where checking accounts rebuild communities
Back to homepageInstitutional ReportsSRI Financial Professionals DirectoryToolsNewsSRI Performance and TrendsAbout Us   

March 05, 2012
Reinsurers Call for National Climate Policy
    by Robert Kropp

After a year in which losses due to extreme weather events totaled $44 billion, representatives of the reinsurance industry call on US policymakers to acknowledge the reality of climate change and take action on a national policy.

At a Capitol Hill press conference held last Thursday, members of the reinsurance industry—defined by the Reinsurance Association of America (RAA) as "insurance for insurance companies"—called for meaningful action by policymakers to address the reality of climate change.

At the press conference, Senator Bernie Sanders of Vermont said, "People in the business community are speaking out about the risks associated with global warming. Perhaps no industry better understands the impact of global warming than the insurance industry, whose job it is to analyze risk."

"We need a national policy related to climate and weather," Franklin Nutter, President of RAA said.

Cynthia McHale, a director in the Insurance Program at Ceres, described why such a policy is urgently needed.

"2011 was a devastating year for extreme weather events in the United States, events that resulted in 99 federal disaster declarations," McHale said. "The US property and casualty insurance industry suffered an extraordinary $44 billion in catastrophe-related losses in 2011."

To make matters worse, "Demographics and coastal urbanization are catastrophic force multipliers making weather events increasingly more costly," Pete Thomas, Chief Risk Officer at Willis Re, said.

Mark Way, the Head of Sustainable Development at Swiss Re, said, "A warming climate will only add to this trend of increasing losses, which is why action is needed now."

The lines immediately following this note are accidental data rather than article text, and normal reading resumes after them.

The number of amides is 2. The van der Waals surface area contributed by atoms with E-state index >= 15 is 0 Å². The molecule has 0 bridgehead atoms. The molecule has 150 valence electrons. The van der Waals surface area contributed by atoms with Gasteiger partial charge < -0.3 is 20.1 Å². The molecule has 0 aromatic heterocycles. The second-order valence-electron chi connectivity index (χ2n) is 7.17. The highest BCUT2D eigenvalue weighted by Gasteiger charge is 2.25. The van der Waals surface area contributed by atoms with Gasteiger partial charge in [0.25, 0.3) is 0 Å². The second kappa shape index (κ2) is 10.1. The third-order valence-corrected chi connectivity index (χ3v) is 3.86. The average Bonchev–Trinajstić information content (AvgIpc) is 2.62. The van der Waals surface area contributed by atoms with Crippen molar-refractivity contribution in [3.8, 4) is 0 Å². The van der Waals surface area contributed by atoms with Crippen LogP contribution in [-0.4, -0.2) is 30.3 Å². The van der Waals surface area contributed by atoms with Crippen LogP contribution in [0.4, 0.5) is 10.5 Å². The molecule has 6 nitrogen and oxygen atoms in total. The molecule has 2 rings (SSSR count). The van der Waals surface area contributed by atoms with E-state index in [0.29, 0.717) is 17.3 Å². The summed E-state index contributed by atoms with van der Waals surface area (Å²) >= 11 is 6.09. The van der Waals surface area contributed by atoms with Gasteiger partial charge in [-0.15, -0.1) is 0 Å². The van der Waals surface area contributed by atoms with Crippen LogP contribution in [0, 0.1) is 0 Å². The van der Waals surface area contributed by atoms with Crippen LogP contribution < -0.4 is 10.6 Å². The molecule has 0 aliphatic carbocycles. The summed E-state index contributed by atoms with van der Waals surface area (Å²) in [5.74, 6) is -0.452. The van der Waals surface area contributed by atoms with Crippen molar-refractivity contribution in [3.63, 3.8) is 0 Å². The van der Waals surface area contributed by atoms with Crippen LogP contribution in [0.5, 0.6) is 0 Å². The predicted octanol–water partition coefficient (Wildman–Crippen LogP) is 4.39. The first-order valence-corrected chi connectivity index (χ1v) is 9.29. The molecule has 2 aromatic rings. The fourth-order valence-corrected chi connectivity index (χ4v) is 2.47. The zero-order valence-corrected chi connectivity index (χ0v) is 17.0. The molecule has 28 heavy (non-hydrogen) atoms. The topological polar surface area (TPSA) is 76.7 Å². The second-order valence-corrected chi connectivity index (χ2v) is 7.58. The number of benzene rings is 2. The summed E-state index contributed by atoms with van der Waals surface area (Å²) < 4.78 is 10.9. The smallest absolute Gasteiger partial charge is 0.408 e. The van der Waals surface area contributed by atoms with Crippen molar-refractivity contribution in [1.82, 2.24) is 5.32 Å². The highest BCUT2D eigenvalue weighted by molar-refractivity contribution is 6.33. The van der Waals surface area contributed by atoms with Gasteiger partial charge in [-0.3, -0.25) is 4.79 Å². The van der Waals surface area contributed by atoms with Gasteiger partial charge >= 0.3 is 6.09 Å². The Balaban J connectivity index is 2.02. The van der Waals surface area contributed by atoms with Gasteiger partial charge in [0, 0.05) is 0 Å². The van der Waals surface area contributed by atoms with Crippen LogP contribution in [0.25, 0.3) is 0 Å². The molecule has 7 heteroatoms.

At the Huffington Post, Mindy Lubber, president of Ceres, wrote, "U.S. 'residual markets'—risk pools backed by state guarantees—grew from $55 billion to $758 billion from 1990 to 2010. Government exposure—taxpayer exposure—is staggering."

"We need to stop digging this hole," Lubber continued. "We need responsible action to slow, stop and reverse the accumulation of carbon pollution threatening dangerous changes to our climate."

A Ceres report published in September described insurers as "an industry that, outside of a handful of the largest insurers, is taking only marginal steps to address an issue that poses clear threats to the industry's financial health, as well as to the availability and affordability of insurance for consumers."

Since then, however, California joined the states of New York and Washington in requiring insurers with annual premiums of at least $300 million to respond to the Insurer Climate Risk Disclosure Survey of the National Association of Insurance Commissioners (NAIC). Since 2009, NAIC has required that insurance companies with annual premiums of $500 million or more complete the survey.

The Intergovernmenta l Panel on Climate Change (IPCC) stated in November that warm daily temperature extremes, heavy precipitation, and extreme sea levels will increase on a global scale in the 21st century.


| Reports | SRI Financial Professionals Directory | Tools | News | SRI Performance and Trends | About Us | Contact
© SRI World Group, Inc. - All rights reserved
Terms of use - Privacy Policy - OneReportTM Network